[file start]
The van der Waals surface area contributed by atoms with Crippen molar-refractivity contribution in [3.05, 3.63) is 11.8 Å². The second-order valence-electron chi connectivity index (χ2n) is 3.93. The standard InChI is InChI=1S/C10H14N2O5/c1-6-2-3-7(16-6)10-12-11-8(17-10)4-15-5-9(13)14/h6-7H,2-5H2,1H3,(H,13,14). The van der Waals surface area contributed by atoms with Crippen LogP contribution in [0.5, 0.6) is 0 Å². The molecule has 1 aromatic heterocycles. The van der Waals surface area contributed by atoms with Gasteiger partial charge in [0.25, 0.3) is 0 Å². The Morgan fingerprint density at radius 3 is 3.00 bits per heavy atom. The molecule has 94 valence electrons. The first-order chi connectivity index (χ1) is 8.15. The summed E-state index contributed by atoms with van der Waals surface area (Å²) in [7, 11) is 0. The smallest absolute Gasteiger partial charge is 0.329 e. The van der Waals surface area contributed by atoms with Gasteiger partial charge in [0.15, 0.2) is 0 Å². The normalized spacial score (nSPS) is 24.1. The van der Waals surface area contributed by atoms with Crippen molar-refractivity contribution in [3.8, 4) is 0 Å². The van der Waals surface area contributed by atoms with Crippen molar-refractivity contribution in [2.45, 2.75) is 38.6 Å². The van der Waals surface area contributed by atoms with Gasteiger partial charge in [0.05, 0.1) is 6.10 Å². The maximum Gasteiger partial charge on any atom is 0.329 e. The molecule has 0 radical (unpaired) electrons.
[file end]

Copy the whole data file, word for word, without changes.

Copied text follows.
The van der Waals surface area contributed by atoms with Crippen molar-refractivity contribution in [3.05, 3.63) is 11.8 Å². The second-order valence-electron chi connectivity index (χ2n) is 3.93. The standard InChI is InChI=1S/C10H14N2O5/c1-6-2-3-7(16-6)10-12-11-8(17-10)4-15-5-9(13)14/h6-7H,2-5H2,1H3,(H,13,14). The van der Waals surface area contributed by atoms with Crippen LogP contribution in [0.5, 0.6) is 0 Å². The molecule has 1 aromatic heterocycles. The van der Waals surface area contributed by atoms with Gasteiger partial charge in [0.25, 0.3) is 0 Å². The Morgan fingerprint density at radius 3 is 3.00 bits per heavy atom. The molecule has 94 valence electrons. The first-order chi connectivity index (χ1) is 8.15. The summed E-state index contributed by atoms with van der Waals surface area (Å²) in [7, 11) is 0. The smallest absolute Gasteiger partial charge is 0.329 e. The van der Waals surface area contributed by atoms with Gasteiger partial charge in [0.15, 0.2) is 0 Å². The normalized spacial score (nSPS) is 24.1. The van der Waals surface area contributed by atoms with Crippen molar-refractivity contribution in [3.8, 4) is 0 Å². The van der Waals surface area contributed by atoms with Crippen molar-refractivity contribution in [2.45, 2.75) is 38.6 Å². The van der Waals surface area contributed by atoms with Gasteiger partial charge in [0.05, 0.1) is 6.10 Å². The maximum Gasteiger partial charge on any atom is 0.329 e. The molecule has 0 radical (unpaired) electrons.